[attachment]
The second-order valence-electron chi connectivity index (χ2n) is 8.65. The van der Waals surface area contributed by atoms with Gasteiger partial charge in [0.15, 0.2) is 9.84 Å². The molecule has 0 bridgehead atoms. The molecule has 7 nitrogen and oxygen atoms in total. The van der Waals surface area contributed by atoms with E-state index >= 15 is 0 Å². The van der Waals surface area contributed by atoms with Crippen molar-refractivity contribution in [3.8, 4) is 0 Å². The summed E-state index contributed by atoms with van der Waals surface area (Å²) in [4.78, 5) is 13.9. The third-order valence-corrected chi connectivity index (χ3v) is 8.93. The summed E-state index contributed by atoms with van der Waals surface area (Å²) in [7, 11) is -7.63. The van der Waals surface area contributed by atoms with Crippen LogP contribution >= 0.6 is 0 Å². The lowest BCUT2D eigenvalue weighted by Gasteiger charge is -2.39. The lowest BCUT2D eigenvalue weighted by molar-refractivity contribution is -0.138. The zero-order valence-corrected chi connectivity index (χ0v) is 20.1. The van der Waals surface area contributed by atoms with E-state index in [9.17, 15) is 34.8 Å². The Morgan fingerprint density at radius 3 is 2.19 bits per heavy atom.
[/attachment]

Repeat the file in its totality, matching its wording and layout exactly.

The second-order valence-electron chi connectivity index (χ2n) is 8.65. The van der Waals surface area contributed by atoms with Gasteiger partial charge in [0.15, 0.2) is 9.84 Å². The molecule has 0 bridgehead atoms. The molecule has 7 nitrogen and oxygen atoms in total. The van der Waals surface area contributed by atoms with E-state index >= 15 is 0 Å². The van der Waals surface area contributed by atoms with Crippen molar-refractivity contribution in [3.8, 4) is 0 Å². The summed E-state index contributed by atoms with van der Waals surface area (Å²) in [4.78, 5) is 13.9. The third-order valence-corrected chi connectivity index (χ3v) is 8.93. The summed E-state index contributed by atoms with van der Waals surface area (Å²) in [7, 11) is -7.63. The van der Waals surface area contributed by atoms with Crippen LogP contribution >= 0.6 is 0 Å². The lowest BCUT2D eigenvalue weighted by Gasteiger charge is -2.39. The lowest BCUT2D eigenvalue weighted by molar-refractivity contribution is -0.138. The zero-order valence-corrected chi connectivity index (χ0v) is 20.1. The van der Waals surface area contributed by atoms with E-state index in [9.17, 15) is 34.8 Å². The Morgan fingerprint density at radius 3 is 2.19 bits per heavy atom.